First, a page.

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Cancer and cardio vaccines will be available by end 2030, says Moderna executive

Moderna, a US-based biotechnology company, hopeful of cancer vaccine by 2030

HQ Team

April 8, 2023: Cancer vaccines will be ready by the end of this decade, according to pharmaceutical company Moderna’s chief medical officer.

Dr Paul Burton, the chief medical officer of Moderna, said in an interview to a leading publication that he believes the firm will be able to offer such treatments for “all sorts of disease areas” including cardiovascular and autoimmune diseases, in as little as five years.

The messenger RNA (mRNA) vaccination that helped curb the deadly spread of the Coronavirus vaccine has been a hopeful candidate for treating cancer and heart diseases.

Burton said: “We will have that vaccine and it will be highly effective, and it will save many hundreds of thousands, if not millions of lives. I think we will be able to offer personalised cancer vaccines against multiple different tumour types to people around the world.”

Moderna and Merck have already announced that an experimental personalised cancer vaccine, based on the messenger RNA (mRNA) technology, has received Breakthrough Therapy Designation from the USFDA.

The FDA granted Breakthrough Therapy Designation based on positive data from the second trial phase on 157 candidates suffering from the third and fourth stages of melanoma.

Immune response of mRNA

The mRNA-4157/V940 is designed to stimulate an immune response by generating specific T-cell responses based on the unique mutational signature of a patient’s tumour.

Keytruda is an immunotherapy that works by increasing the ability of the body’s immune system to help detect and fight tumour cells. Personalised cancer vaccines prime the immune system so patients can generate a tailored anti-tumour response specific to their tumour mutation signature.

The mRNA-4157/V940 is designed to stimulate an immune response by generating specific T-cell responses based on the unique mutational signature of a patient’s tumour.

After administration into the body, the algorithmically-derived and mRNA-encoded neoantigen sequences are endogenously translated and undergo natural cellular antigen processing and presentation — a critical step in adaptive immunity.

“Based on early clinical studies, combining mRNA-4157/V940 with Keytruda may potentially provide an additive benefit and enhance T cell-mediated destruction of tumour cells,” according to the statement from the company.

Merck Moderna and BioNtech plans

Merck signed a $250 million deal with Moderna in October to develop the therapeutic cancer vaccine personalized for individual patients. The agreement was initially entered in 2016, but Merck is now exercising its option to develop and sell the product The companies will share all costs and profits equally.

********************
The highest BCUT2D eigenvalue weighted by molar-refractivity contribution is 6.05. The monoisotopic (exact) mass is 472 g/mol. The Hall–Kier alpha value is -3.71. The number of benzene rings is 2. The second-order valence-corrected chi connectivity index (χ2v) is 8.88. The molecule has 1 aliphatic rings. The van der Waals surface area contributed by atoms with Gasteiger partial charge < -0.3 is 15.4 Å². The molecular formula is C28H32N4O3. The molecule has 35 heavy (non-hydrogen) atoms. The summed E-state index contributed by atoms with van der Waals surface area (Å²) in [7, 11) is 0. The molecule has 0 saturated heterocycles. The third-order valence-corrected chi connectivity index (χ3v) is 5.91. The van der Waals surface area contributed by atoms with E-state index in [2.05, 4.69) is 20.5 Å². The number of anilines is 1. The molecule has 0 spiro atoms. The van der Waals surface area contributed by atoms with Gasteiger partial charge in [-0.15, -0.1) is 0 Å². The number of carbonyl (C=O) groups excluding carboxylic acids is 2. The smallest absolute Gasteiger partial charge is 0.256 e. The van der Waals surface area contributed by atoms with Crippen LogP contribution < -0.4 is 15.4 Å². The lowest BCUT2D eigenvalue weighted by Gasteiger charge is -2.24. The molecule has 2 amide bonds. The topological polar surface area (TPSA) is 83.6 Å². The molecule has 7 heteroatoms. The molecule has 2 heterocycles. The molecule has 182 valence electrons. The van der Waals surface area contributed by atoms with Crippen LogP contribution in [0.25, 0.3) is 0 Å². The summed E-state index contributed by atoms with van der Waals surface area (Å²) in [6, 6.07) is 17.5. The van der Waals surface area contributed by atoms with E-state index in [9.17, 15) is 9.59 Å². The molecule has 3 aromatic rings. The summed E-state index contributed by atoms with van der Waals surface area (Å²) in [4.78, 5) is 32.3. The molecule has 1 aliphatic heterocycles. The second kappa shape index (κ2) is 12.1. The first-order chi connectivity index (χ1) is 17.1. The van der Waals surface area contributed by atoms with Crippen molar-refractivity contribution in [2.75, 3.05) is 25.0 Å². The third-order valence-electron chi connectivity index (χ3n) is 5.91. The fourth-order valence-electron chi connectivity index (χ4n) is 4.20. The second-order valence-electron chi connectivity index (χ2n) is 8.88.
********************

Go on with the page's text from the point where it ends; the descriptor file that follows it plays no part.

The husband and wife co-founders of BioNTech said in a recent interview to BBC that a cancer vaccine could be widely available within the next decade.

“Yes, we feel that a cure for cancer, or to changing cancer patients’ lives, is in our grasp,” said Professor Ozlem Tureci during an interview on BBC’s “Sunday with Laura Kuenssberg.”

The cancer vaccine may be widely available within just eight years, said Professor Ugur Sahin.

“We believe that this will happen, definitely, before 2030,” he told Keunssberg.

Burton of Moderna said in his interview: “I think we will have mRNA-based therapies for rare diseases that were previously undruggable, and I think that 10 years from now, we will be approaching a world where you truly can identify the genetic cause of a disease and, with relative simplicity, go and edit that out and repair it using mRNA-based technology.”

Burton said: “I think what we have learned in recent months is that if you ever thought that mRNA was just for infectious diseases, or just for Covid, the evidence now is that that’s absolutely not the case.

“It can be applied to all sorts of disease areas; we are in cancer, infectious disease, cardiovascular disease, autoimmune diseases, rare disease. We have studies in all of those areas and they have all shown tremendous promise.”

Moderna-CytomX mRNA deal

In an earlier development, Moderna announced a $35 million licensing deal with cancer-focused drugmaker CytomX to develop messenger RNA therapies.

CytomX Therapeutics will receive an upfront payment of $35 million, including $5 million of pre-paid research funding, according to a Moderna statement.

The California-based CytomX will also continue receiving research funding and is eligible for up to approximately $1.2 billion in future development, regulatory, and commercial milestone payments.


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